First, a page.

After numerous meetings and passionate public testimonies over the past year, the Kodiak City Council voted Thursday to allow the sale of edible marijuana products in retail stores within city limits.
The council voted 4 to 1 to approve the ordinance, with the sole vote in opposition coming from councillor John Whiddon. He cited concern about increasing access of edibles to youth who might not be able to differentiate between candy or cookies and an edible.
The council had passed an ordinance in June 2018 to allow the use and sale of marijuana within city limits but ban the sale of edible marijuana. Last year, the Marijuana Special Advisory Committee, established by ordinance, recommended that the council continue prohibiting the sale of marijuana edibles and revisit the topic within a year.
During Thursday’s public hearing on repealing the ban, Janiese Stevens, the owner of Wildflower marijuana retail store on Near Island, said she spoke with Councillor Whiddon about educating Kodiak’s youth about marijuana.
“I do have two of my four children still in the education system,” said Stevens, who said she believes educating the island’s youth about the marijuana movement is important. “I’m on board with that and would be willing to do presentations with you guys and the school.”
City council members Charlie Davidson and Randall Bishop, who both supported the repeal, also spoke about the importance of educating the youth about marijuana use and edibles.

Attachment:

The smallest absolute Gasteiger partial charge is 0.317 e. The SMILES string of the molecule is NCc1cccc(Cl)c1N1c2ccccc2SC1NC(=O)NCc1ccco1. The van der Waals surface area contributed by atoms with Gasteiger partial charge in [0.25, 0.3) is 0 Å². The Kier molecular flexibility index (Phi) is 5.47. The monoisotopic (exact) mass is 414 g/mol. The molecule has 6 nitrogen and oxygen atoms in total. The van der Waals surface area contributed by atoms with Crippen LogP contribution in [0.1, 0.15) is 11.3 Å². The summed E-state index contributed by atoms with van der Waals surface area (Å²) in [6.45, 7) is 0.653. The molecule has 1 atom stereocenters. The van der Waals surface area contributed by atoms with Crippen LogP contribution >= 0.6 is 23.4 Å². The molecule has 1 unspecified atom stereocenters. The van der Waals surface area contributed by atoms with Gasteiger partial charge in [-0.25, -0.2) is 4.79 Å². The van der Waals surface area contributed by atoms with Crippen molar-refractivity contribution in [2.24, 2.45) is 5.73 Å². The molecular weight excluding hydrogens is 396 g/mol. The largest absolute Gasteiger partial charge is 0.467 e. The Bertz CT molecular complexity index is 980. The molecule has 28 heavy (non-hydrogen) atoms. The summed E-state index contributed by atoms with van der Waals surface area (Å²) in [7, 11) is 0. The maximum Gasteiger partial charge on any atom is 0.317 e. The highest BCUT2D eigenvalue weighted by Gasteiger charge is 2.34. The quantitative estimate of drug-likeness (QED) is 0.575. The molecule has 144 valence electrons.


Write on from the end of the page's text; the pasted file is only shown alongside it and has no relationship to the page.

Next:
In addition, Davidson said parents should be responsible for ensuring that their kids do not gain access to edibles.
Children ”have access to other illegal things and it’s because of irresponsible parenting,” Davidson said. “I think it's unfair to penalize those in the adult world because we have irresponsible parents.”
Councillor Laura Arboleda said she supported the repeal of the ban because edibles sold at shops would be more regulated than those made at home.
Councillor Whiddon said that although he did not support the ordinance, he wanted to use his “no” vote to vouch for creating “a robust and effective education program,” whether it be the Drug Abuse Resistance Education program or a new program.
During the public comment period at the end of the meeting, Kodiak Chief of Police Tim Putney, who has been on the police force for 17 years, said he had concerns about some of the discourse during the meeting, especially about blaming the parents for youth using marijuana. “In 17 years I've seen some really great kids come from really horrible homes, and I've seen some people grow up to make some horrible decisions who had wonderful parents,” Putney said. “I don't know if there is a strong correlation there. I think everybody is their own person and they make decisions. I think we need to be aware of our stereotypes and biases when we are generalizing folks like that.”
Putney also said he was skeptical of how effective an education program would be in deterring marijuana use because “the human brain isn't developed until we are 25 years old.”